Browse Prior Art Database

Polygon Scanner

IP.com Disclosure Number: IPCOM000036773D
Original Publication Date: 1989-Oct-01
Included in the Prior Art Database: 2005-Jan-29
Document File: 2 page(s) / 69K

Publishing Venue

IBM

Related People

Nard, ME: AUTHOR

Abstract

The scanner assembly shown in the figure was designed to provide precise rotation of a polygon mirror at speeds between 18,000 and 36,000 rpm for high resolution electrophotographic laser printers. The rotor is a cylinder 1 with a plug in one end. The rotor fits over a fixed central shaft 2. The rotor is supported in the radial direction by spiral groove hydrodynamic air bearings 3. The rotor is supported in the axial direction by repulsion forces from two pairs of permanent magnets 4. The polygon mirror 5 is mounted to a flange on the rotor and is tapered to reduce aerodynamic drag. The rotor is driven by an integral brushless DC motor 6. Advantages of this scanner design include low acoustic noise, low vibration levels, long life, and no lubricant contamination of optical surfaces.

This text was extracted from a PDF file.
At least one non-text object (such as an image or picture) has been suppressed.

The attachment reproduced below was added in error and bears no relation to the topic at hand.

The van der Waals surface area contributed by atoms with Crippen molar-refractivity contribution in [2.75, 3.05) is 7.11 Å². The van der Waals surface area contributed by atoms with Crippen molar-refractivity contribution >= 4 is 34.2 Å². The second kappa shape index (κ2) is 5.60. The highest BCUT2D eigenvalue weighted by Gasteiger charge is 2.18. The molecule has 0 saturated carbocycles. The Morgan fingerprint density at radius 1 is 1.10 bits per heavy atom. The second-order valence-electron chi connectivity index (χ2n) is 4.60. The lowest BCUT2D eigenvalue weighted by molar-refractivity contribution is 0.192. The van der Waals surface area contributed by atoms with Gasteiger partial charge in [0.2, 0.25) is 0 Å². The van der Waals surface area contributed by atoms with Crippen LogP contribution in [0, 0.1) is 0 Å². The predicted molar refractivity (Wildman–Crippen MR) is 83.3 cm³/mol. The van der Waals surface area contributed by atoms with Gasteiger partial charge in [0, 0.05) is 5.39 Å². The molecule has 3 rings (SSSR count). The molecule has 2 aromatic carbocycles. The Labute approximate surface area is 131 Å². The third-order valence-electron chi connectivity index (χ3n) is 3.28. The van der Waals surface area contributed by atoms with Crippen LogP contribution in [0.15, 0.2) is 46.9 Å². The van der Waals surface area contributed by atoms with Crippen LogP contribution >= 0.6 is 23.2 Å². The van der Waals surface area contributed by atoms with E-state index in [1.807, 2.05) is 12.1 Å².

This is the abbreviated version, containing approximately 100% of the total text.

Page 1 of 2

Polygon Scanner

The scanner assembly shown in the figure was designed to provide precise rotation of a polygon mirror at speeds between 18,000 and 36,000 rpm for high resolution electrophotographic laser printers. The rotor is a cylinder 1 with a plug in one end. The rotor fits over a fixed central shaft 2. The rotor is supported in the radial direction by spiral groove hydrodynamic air bearings 3. The rotor is supported in the axial direction by repulsion forces from two pairs of permanent magnets 4. The polygon mirror 5 is mounted to a flange on the rotor and is tapered to reduce aerodynamic drag. The rotor is driven by an integral brushless DC motor 6. Advantages of this scanner design include low acoustic noise, low vibration levels, long life, and no lubricant contamination of optical surfaces.

1

Page 2 of 2

2

[This page contains 6 pictures or other non-text objects]